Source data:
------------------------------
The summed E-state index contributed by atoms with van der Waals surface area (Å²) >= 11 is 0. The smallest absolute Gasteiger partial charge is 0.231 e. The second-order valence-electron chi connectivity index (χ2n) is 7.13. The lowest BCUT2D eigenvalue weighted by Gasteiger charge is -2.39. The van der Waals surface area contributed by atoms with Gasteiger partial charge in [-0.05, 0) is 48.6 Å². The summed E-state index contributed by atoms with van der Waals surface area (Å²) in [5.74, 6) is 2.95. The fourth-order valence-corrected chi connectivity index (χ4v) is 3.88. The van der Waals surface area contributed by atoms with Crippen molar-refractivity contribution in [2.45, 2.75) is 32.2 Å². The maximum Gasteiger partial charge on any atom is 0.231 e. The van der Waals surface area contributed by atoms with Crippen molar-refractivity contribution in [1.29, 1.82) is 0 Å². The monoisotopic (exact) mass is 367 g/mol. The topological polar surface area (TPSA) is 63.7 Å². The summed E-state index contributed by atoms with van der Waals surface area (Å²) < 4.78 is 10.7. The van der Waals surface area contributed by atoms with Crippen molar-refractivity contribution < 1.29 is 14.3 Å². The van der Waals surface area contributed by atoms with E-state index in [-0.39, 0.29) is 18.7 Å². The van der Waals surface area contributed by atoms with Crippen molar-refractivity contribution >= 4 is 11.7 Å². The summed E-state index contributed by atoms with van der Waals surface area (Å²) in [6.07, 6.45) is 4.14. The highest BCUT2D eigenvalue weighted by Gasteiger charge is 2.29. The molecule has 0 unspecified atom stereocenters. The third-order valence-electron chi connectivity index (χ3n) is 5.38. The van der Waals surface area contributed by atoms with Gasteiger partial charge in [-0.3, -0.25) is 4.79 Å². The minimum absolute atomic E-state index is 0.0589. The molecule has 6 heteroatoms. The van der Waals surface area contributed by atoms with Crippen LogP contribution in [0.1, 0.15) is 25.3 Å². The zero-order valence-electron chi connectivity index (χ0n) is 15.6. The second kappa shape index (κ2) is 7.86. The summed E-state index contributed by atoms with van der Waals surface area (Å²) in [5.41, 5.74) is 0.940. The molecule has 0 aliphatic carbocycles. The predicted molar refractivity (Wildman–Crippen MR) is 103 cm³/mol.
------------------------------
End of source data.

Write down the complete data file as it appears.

The summed E-state index contributed by atoms with van der Waals surface area (Å²) >= 11 is 0. The smallest absolute Gasteiger partial charge is 0.231 e. The second-order valence-electron chi connectivity index (χ2n) is 7.13. The lowest BCUT2D eigenvalue weighted by Gasteiger charge is -2.39. The van der Waals surface area contributed by atoms with Gasteiger partial charge in [-0.05, 0) is 48.6 Å². The summed E-state index contributed by atoms with van der Waals surface area (Å²) in [5.74, 6) is 2.95. The fourth-order valence-corrected chi connectivity index (χ4v) is 3.88. The van der Waals surface area contributed by atoms with Crippen molar-refractivity contribution in [2.45, 2.75) is 32.2 Å². The maximum Gasteiger partial charge on any atom is 0.231 e. The van der Waals surface area contributed by atoms with Crippen molar-refractivity contribution in [1.29, 1.82) is 0 Å². The monoisotopic (exact) mass is 367 g/mol. The topological polar surface area (TPSA) is 63.7 Å². The summed E-state index contributed by atoms with van der Waals surface area (Å²) < 4.78 is 10.7. The van der Waals surface area contributed by atoms with Crippen molar-refractivity contribution < 1.29 is 14.3 Å². The van der Waals surface area contributed by atoms with E-state index in [-0.39, 0.29) is 18.7 Å². The van der Waals surface area contributed by atoms with Crippen molar-refractivity contribution >= 4 is 11.7 Å². The summed E-state index contributed by atoms with van der Waals surface area (Å²) in [6.07, 6.45) is 4.14. The highest BCUT2D eigenvalue weighted by Gasteiger charge is 2.29. The molecule has 0 unspecified atom stereocenters. The third-order valence-electron chi connectivity index (χ3n) is 5.38. The van der Waals surface area contributed by atoms with Gasteiger partial charge in [-0.3, -0.25) is 4.79 Å². The minimum absolute atomic E-state index is 0.0589. The molecule has 6 heteroatoms. The van der Waals surface area contributed by atoms with Crippen LogP contribution in [0.1, 0.15) is 25.3 Å². The zero-order valence-electron chi connectivity index (χ0n) is 15.6. The second kappa shape index (κ2) is 7.86. The summed E-state index contributed by atoms with van der Waals surface area (Å²) in [5.41, 5.74) is 0.940. The molecule has 0 aliphatic carbocycles. The predicted molar refractivity (Wildman–Crippen MR) is 103 cm³/mol.